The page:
Compared to traditional farming, it takes just 25 days to grow from seed to harvest, which averages 45-60 days. Since most farms are within the city limits, the average distribution time from harvest to table in 60 minutes, cutting down greenhouse gas-emitting travel time. The CEA farms themselves act like in-built cold storage for plants.
- Price Point
Because one can grow to produce on our indoor farms 365 days a year, we can get consistent pricing no matter the season.
- 365 Days – Grow All Year Around
Our growing season lasts throughout the year. Through storms or sunshine, winter or summer, Hydroponically grown greens can thrive in any area of the world, reducing climate change. This also translates into less food waste on farms and more fresh produce.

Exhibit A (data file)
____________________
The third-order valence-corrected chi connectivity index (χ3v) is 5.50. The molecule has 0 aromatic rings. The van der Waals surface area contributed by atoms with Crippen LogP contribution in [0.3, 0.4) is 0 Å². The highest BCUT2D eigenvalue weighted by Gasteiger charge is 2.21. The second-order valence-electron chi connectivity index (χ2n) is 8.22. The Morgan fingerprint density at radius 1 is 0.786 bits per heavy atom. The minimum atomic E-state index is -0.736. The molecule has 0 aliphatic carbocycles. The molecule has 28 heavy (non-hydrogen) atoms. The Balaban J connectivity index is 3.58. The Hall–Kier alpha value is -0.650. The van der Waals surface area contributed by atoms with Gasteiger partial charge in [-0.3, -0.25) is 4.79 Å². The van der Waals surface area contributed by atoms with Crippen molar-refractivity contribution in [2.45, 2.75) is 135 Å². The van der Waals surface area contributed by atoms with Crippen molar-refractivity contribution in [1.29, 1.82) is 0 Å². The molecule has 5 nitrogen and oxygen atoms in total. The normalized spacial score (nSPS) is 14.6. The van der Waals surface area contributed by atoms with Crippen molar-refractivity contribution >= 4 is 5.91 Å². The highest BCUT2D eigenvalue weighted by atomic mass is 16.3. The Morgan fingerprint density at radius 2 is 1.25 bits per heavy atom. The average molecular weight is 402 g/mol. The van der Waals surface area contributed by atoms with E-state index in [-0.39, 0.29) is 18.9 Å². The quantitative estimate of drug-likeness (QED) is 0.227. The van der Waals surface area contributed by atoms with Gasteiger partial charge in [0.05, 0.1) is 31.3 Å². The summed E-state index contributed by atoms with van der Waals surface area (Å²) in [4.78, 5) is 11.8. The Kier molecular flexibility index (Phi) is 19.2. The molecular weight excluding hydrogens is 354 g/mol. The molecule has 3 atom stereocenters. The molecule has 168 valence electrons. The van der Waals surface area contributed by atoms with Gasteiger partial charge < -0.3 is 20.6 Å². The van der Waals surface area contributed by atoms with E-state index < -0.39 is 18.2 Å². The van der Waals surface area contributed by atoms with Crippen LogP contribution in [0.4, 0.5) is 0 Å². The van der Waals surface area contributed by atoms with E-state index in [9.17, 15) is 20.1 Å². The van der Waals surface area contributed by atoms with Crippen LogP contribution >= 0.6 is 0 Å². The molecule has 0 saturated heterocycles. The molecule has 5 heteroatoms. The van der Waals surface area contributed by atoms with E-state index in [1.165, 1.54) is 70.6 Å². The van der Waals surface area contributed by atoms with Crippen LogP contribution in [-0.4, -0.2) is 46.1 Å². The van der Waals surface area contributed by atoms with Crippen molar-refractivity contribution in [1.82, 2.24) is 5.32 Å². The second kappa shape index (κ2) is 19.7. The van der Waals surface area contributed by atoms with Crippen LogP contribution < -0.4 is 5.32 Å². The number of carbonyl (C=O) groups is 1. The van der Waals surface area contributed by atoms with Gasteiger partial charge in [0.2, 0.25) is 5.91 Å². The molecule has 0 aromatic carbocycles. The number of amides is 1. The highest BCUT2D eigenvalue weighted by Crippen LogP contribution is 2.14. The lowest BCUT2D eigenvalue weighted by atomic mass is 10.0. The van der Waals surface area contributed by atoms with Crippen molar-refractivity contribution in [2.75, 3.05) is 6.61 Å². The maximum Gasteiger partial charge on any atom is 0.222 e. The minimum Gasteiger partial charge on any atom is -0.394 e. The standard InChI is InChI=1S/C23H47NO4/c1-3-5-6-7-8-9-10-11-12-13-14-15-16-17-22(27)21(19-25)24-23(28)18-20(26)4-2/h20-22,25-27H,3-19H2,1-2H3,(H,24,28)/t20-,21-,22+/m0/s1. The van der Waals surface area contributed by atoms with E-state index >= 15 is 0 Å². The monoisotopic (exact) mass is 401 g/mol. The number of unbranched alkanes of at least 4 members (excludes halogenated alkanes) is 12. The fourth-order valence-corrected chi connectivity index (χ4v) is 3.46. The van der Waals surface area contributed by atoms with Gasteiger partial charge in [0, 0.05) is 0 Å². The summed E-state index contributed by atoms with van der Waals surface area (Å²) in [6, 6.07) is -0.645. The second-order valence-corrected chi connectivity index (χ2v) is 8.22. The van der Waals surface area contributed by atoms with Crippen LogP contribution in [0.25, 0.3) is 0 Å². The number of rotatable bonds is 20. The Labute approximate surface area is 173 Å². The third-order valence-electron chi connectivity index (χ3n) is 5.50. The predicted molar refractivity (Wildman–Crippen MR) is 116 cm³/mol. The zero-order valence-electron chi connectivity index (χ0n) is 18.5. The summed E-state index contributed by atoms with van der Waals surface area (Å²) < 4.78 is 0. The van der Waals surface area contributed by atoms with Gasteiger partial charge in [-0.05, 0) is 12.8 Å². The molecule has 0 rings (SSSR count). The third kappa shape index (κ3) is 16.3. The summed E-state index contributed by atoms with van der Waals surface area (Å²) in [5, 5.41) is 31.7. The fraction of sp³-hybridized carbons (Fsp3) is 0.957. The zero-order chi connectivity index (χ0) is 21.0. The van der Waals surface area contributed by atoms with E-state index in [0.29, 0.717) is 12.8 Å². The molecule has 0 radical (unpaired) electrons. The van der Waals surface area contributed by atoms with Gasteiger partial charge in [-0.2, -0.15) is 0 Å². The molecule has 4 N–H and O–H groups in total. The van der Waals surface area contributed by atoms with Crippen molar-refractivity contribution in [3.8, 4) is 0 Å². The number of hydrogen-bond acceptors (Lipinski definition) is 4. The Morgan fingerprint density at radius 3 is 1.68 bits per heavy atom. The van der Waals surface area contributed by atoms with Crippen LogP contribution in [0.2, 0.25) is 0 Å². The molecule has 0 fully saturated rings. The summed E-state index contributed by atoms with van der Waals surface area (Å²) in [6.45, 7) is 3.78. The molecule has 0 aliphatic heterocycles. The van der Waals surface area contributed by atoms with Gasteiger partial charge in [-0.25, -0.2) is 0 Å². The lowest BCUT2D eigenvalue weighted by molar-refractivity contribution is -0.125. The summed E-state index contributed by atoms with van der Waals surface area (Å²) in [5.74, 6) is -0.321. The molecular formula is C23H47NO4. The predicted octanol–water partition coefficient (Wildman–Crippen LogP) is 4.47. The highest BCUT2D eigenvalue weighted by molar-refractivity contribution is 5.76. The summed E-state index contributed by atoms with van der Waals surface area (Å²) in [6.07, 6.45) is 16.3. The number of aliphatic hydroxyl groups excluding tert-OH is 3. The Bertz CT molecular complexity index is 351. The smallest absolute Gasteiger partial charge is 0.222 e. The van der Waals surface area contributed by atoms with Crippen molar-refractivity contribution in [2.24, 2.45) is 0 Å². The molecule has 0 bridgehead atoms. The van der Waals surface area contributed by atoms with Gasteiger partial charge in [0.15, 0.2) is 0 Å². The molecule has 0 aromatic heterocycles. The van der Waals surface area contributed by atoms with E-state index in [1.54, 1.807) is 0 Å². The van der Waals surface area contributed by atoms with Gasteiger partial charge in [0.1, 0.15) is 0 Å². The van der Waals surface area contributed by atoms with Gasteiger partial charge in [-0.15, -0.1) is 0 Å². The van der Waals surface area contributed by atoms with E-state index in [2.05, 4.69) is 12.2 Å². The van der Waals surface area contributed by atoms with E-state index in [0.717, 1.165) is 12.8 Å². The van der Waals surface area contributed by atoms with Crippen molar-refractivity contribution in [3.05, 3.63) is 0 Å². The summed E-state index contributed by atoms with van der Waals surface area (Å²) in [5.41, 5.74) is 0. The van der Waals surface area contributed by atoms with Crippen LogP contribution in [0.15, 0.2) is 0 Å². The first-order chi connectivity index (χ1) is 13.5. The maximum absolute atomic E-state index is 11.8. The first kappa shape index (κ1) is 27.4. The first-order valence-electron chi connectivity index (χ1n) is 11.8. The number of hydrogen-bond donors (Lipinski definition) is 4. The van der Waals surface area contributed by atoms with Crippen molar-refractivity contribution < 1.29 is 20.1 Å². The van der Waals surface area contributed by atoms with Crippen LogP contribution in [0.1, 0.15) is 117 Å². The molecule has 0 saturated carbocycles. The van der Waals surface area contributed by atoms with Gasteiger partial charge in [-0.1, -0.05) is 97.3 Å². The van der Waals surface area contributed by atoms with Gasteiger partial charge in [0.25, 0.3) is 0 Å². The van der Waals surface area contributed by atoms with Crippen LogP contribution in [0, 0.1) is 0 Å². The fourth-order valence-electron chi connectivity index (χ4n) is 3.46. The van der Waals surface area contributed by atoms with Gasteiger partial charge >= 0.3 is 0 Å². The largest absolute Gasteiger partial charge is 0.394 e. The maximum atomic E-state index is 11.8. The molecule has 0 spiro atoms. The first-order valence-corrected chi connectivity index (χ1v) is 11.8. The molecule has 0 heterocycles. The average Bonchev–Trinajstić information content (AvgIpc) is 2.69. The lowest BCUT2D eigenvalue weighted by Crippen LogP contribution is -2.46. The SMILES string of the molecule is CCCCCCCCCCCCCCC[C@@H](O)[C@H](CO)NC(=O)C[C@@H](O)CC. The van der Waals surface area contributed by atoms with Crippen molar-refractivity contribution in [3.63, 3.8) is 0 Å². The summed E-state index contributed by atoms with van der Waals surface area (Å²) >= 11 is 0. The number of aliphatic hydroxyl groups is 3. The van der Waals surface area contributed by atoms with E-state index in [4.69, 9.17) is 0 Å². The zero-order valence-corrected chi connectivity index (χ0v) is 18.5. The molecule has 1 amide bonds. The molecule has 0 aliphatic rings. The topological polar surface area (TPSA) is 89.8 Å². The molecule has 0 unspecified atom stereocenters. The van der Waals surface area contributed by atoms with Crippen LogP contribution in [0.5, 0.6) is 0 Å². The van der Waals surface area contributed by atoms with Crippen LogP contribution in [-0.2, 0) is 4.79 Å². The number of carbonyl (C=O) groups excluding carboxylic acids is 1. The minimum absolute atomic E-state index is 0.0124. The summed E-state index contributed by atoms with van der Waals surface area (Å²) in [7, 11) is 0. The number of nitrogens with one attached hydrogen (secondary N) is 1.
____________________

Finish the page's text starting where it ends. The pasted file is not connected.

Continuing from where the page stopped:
- Cloud-Based Artificial Intelligence
With cloud-based data analytics and farm output AI software, farmers can get their farm and production details sitting in the comfort of their homes or office. It measures important indicators that help crop planning and connects the food security ecosystem.
Food production in India needs to be increased by 70 per cent in the next 30 years, which would be impossible to achieve if we don’t bring technology to agriculture. The good thing is that technology will allow us to increase performance and lower costs simultaneously. There will be a point where vertical farming costs will keep going down and will match with the traditional agriculture costs.